The All-Star break is over! Hooray!
I don’t care if this makes me a misanthrope: I absolutely hate the All-Star break. It’s a popularity contest and unless a Blazer is in one of the events, I’m not gonna watch it. If something cool happens, I’ll see it later on Twitter. It also always falls on my birthday weekend, so I always have other stuff going on.
Thank you for attending my TED talk.
The Blazers are BACK, baby! This is the time of year where Terry Stotts turns up the heat. We’re without Dame for a bit, and we still won’t have Nurk for a while, and Rodney’s still done for the year, and Zach is out, and we’re six games under .500 but…….Basketball!
Entering tonight, the Blazers are 25-31, good for 9th in the Western Conference and 3.5 games back from the Memphis Grizzlies, who beat the Blazers before the break but lost a close one to Sacramento last night. The Spurs are a game back of us and the Pelicans half a game back of them, so this one’s really important.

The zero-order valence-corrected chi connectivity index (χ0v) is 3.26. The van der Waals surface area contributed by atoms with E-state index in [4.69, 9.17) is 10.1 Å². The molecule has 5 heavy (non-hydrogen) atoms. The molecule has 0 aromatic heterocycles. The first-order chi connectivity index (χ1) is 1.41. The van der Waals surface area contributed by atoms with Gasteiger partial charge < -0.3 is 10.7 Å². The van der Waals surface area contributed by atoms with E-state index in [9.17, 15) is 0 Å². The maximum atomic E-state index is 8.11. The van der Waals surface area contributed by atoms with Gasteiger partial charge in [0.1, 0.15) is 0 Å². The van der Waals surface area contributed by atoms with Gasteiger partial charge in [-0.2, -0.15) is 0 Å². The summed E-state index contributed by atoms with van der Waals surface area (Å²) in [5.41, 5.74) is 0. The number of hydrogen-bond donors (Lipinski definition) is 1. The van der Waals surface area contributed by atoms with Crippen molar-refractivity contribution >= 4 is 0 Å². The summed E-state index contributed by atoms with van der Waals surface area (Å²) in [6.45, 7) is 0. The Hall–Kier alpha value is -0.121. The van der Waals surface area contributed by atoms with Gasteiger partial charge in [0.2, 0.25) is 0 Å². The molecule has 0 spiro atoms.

The Blazers have a much easier schedule the rest of the way, though, especially when compared to Memphis. The Pelicans are the ones we have to really worry about, though, as Kevin pointed out in his prescient article earlier this week. FiveThirtyEight.com agrees, giving the Pels a 63% chance to make the playoffs, with the Blazers at 22%, Grizz at 9%, and Spurs at 4%.
- Portland: Damian Lillard, Rodney Hood, Jusuf Nurkic, Zach Collins, and Mario Hezonja are all out.
- New Orleans: Darius Miller and Kenrich Williams are out.